#45. NEVER MIND GOING DUTCH, LET'S GO LONDON! The LCC’s Love London, Go Dutch campaign was presumably partly inspired by Cycle Lifestyle’s slogan Love London, Love Cycling, so I think it’s only fair that I borrow an idea from them.
In any case, going London is much more appropriate in London than going Dutch. The biggest city in Holland – Amsterdam – is very different to London, despite the LCC touting the former as a cycle development model for the latter. Whereas the population of London is 7,556,900, Amsterdam’s is just 790,654. And whereas London covers an area of 1583 squared kilometres, Amsterdam covers just 219 squared kilometres.
Clearly, cycle journeys in Amsterdam are shorter and easier to navigate. These two factors have helped to swell the numbers of people on bikes there, which itself has had a positive feedback effect, encouraging more people to cycle.
In contrast, lots more journeys in London require a car simply because of the distances involved and the difficulty of navigating by bike over those longer distances. Those cars, in turn, have had a negative feedback effect on cycling, scaring people off.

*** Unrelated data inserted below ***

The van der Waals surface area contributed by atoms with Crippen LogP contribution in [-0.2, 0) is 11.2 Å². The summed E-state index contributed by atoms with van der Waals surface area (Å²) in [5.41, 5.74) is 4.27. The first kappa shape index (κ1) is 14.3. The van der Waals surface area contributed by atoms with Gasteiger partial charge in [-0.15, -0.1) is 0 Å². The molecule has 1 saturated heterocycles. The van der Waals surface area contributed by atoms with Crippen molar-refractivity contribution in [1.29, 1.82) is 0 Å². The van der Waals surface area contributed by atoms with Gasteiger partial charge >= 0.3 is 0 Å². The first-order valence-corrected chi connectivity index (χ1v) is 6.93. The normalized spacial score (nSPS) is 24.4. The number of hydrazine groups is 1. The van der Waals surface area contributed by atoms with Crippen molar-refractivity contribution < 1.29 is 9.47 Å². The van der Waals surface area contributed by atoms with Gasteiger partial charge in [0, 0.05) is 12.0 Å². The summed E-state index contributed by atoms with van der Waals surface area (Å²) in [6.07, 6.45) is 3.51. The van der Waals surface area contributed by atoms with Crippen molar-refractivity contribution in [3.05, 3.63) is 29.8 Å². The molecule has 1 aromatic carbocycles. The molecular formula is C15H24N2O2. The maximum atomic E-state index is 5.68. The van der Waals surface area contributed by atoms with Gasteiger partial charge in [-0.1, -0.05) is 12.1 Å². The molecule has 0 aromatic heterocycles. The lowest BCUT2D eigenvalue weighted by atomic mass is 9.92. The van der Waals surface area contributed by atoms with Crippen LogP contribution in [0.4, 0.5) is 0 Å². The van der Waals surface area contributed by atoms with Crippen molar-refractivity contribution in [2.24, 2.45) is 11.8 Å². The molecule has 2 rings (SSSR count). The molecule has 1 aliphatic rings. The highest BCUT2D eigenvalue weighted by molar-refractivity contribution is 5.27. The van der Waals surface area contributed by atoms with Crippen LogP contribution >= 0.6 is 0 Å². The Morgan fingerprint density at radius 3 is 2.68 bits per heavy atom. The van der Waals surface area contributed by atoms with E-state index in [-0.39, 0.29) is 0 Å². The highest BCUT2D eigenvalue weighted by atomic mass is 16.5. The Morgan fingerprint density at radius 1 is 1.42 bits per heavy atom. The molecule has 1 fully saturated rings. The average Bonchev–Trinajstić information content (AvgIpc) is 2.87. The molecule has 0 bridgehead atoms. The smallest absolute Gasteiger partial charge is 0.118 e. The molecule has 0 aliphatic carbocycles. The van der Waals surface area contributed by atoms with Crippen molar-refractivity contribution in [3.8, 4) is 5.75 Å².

Without the problems of size and navigation, in Amsterdam cycle development tends to get more people cycling. But the same is not true in London. We’ve been developing the London Cycle Network for thirty years, yet it has hardly made any difference to the numbers of cyclists in the capital. The obstacles of bigness and navigation are just too severe.
We can’t do much about London being big (apart from riding electric bikes), but we can make cycle navigation easier here. Simon Parker’s London Cycle Map suggests an ingenious way of signing the London Cycle Network, to make it possible for cyclists to get from anywhere to anywhere in the capital by following a few coloured routes, just like on the Tube. With fewer cars, these routes would be less scary to new cyclists, and soon more and more cyclists would follow, reassured by the safety in numbers.
London and Amsterdam have different needs, and need different solutions. In Parker’s London Cycle Map, we should be celebrating a magnificent piece of British design – an innovative, world-leading solution to the problem of how to make cycling more accessible in a metropolis.
Never mind going Dutch, let’s Go London!